As Is by James Galvin
I confess that I have grown to love -- grown accustomed to, really -- a certain kind of poetry by James Galvin. For me, Resurrection Update will always be the seminal text, encompassing his first four books with their American Western overtures: the landscape, the people, the sometimes brutal life associated with both. Yet even by the end of that book one could see the slow changes in the poetry, a moving away from that landscape into a world more, perhaps, abstract, or at least of a slight postmodernism.
As much as modern poetry wants to distance itself from the self, the “self” of James Galvin is hard to separate from the poetry, especially coming from a life so intertwined with those very landscapes (the Neversummer Mountains and so on) and the characters (Lyle, et al.). Thus, the early-to-middle poetry of Galvin becomes more like a personal narrative that, no matter how distant from my own experience, is incredibly immediate, realistic, accessible, authentic.
As a reader of Galvin, it was X that threw me for the first time. The poetry itself was consistent with the author’s voice and style, but it was the subject matter that proved unremittingly dark and heavy, making for a grinding and harrowing read. And I did read the book numerous times, but it never quite caught me as did those first four books. This is due, I suspect, largely to other aspects of his life increasingly evident in the poems intruding on the sensibility that informed the previous books -- the politics of working at the Iowa Writers Workshop, for one. And then there was the split with the wife, of course.
So it was with great anxiety and expectation that I approached As Is, Galvin’s seventh book of poems. From the outset, this tome carries a different tone: new life is breathed into this text, as is abundantly evident from the dedication to Dora Malech (no need to get into the personal stories here) and the final release of the poet’s psyche from the grip of his former relationship. It’s tempting to call Galvin’s poetry “confessional” in this sense, though it owes more, as it always has, to James Wright more than, say, Robert Lowell.
It’s equally tempting to call this a collection of love poems, even at its grimmest. “All poems are love poems,” he says in “Blue or Green,” though he quickly counters with “Some poems are better off dead,” What falls throughout the book is the total spectrum of light and emotion within this range.
It’s the influence of surrealism (Galvin claims Mallarmé as an influence, as well as so-called American Surrealists like Merwin) that carries throughout much of his new work; maybe not strict surrealism as we’ve come to know it, but certainly a reliance on fantastic imagery, as is scattered throughout poems such as “Nike,” which introduces the “Mastermind” as a recurring character. Whatever the Mastermind represents -- and it shifts around, for certain -- it is somewhat of a departure for Galvin to move from a world grounded in the Wyoming landscape to a shifting world utterly of the mind. Not that his older poetry isn’t equally grounded in the mind, but I’m suggesting that his new poems sometimes subtly rely more on ideas as image, or at least that is how these poems feel to me.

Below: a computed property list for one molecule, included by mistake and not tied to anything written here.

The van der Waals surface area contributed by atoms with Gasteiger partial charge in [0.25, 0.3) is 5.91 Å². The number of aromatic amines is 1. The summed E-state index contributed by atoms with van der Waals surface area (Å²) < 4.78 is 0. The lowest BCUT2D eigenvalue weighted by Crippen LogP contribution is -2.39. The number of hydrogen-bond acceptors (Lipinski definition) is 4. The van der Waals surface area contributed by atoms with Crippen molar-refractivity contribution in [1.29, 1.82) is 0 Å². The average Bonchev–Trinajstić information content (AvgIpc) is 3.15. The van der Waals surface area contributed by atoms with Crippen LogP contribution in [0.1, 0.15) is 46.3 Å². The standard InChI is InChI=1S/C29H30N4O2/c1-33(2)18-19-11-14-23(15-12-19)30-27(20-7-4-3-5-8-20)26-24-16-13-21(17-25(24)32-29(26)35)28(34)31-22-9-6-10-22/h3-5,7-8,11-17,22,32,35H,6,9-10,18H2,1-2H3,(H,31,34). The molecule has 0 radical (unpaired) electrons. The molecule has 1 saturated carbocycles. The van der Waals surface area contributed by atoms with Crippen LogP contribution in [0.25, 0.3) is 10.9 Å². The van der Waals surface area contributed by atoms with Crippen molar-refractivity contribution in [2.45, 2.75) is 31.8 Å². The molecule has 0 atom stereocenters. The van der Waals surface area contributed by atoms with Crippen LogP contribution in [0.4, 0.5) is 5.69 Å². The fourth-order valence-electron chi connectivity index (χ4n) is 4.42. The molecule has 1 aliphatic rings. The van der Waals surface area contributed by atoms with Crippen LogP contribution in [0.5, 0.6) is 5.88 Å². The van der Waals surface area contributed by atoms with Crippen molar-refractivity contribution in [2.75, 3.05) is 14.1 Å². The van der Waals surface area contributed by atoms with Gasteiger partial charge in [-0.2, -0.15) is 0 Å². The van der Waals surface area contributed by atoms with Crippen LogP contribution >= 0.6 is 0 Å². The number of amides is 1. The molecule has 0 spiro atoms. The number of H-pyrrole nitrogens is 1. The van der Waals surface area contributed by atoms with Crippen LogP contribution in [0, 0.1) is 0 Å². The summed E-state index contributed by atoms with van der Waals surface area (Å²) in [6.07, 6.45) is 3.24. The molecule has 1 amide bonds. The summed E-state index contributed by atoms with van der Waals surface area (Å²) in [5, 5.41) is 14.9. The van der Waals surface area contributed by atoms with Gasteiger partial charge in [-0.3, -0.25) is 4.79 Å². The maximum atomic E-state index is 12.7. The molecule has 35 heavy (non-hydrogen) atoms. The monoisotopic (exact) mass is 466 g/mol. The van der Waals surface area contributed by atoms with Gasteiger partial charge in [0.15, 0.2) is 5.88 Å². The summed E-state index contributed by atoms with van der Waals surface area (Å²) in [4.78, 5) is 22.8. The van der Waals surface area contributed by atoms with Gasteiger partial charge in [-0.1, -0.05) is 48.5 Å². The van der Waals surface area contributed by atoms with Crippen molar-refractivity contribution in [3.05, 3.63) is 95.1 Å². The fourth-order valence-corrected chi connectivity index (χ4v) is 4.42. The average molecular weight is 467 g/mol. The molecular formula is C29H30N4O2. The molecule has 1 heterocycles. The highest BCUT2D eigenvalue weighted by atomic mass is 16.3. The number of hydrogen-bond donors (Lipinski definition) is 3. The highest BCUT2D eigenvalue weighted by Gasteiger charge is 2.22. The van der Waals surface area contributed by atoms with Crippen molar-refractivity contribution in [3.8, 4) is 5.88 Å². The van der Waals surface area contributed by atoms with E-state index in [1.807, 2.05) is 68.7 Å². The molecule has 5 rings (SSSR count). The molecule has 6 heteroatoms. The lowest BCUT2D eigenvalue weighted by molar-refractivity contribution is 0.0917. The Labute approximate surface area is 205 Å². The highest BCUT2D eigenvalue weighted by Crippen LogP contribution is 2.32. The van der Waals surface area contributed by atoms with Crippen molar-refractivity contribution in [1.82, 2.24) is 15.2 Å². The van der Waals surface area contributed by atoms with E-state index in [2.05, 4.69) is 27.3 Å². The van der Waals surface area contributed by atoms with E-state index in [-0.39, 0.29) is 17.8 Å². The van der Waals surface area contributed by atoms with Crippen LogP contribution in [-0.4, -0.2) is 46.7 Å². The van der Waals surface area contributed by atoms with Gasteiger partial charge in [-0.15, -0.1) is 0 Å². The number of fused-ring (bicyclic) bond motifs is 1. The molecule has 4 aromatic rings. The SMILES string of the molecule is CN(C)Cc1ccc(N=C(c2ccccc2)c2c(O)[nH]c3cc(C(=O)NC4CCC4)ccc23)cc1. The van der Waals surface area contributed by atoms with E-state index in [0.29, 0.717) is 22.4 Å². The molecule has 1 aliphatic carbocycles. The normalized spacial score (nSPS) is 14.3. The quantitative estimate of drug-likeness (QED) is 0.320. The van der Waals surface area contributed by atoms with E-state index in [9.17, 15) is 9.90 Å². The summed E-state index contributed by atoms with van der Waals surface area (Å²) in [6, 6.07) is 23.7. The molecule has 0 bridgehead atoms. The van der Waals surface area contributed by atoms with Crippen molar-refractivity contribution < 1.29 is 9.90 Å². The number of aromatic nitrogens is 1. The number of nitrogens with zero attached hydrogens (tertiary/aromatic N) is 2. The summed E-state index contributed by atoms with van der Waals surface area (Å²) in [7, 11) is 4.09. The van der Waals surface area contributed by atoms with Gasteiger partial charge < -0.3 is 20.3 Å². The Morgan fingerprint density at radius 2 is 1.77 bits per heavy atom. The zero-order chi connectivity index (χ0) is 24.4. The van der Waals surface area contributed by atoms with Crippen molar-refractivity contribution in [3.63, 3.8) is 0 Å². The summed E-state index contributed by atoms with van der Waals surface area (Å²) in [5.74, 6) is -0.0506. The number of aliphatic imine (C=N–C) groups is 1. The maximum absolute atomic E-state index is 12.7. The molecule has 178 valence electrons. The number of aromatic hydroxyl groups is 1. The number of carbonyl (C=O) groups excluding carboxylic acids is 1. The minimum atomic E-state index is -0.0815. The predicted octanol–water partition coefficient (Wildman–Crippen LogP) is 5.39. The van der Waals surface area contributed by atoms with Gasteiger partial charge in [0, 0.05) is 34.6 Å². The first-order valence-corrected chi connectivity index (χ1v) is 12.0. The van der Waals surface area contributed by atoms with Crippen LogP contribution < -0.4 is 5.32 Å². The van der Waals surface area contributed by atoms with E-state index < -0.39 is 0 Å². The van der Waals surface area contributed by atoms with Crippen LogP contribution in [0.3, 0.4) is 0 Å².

Which doesn’t preclude those obvious Galvin touches, considering lines as exquisite as “It wasn’t supposed to be beautiful, just true.” Of course there are touching poems like “Still and All” with its pointed declaration of the brief loveliness of life: “And one of these days one of these days // Will just be one of these days.” In other poems, as in the past, the natural world is evoked to great effect through personification and vivid description that brings me back to what I most love of Galvin.
I further confess that I do miss those Western poems with their simplicity and Frost-like narratives (remembering that James Wright, a major influence on Galvin, was likewise influenced by Frost), though the book doesn’t necessarily let me down. Poems like “A Cast of Thousands” brings us right back to that ground, to the deer caught on the barbed wire, to the ants “busy living” in a bit of fur blown off the carcass. And coming right back to the family life and the cabin-as-ruptured-home visited previously, “In My Daughter’s Room” is a whirlwind poem (which features a whirlwind) and stands out in this volume as one of the strongest poems, where the black plastic bag used to clean out the daughter’s room becomes a black hole swallowing the whole of his life, but also saving him: “I stood in the middle of my daughter’s swirling room, / The black bag in one hand, / And in the other a small glass horse from Murano, / A piece of tourist kitsch, / Which I kept, and keep.”
Overall, I find it hard to separate my vision of Galvin’s poetry from the past, though I know ultimately I must let that go in order to approach the new work. If viewed from the angle of a narrative, I can do this easier: the poems document a life, however poeticized or even distorted. As a whole, As Is resembles all of Galvin’s poetry, but feels too as if it is feeling its way awkwardly and with uncertainty into a new sensibility, into an unfamiliar landscape that grows further from its home ground, like a lengthening shadow. Perhaps that represents as much a discomfort for the poet as for myself. I am willing, either way, to map that territory, or at least to be guided through the dark.As Is by James Galvin
Copper Canyon Press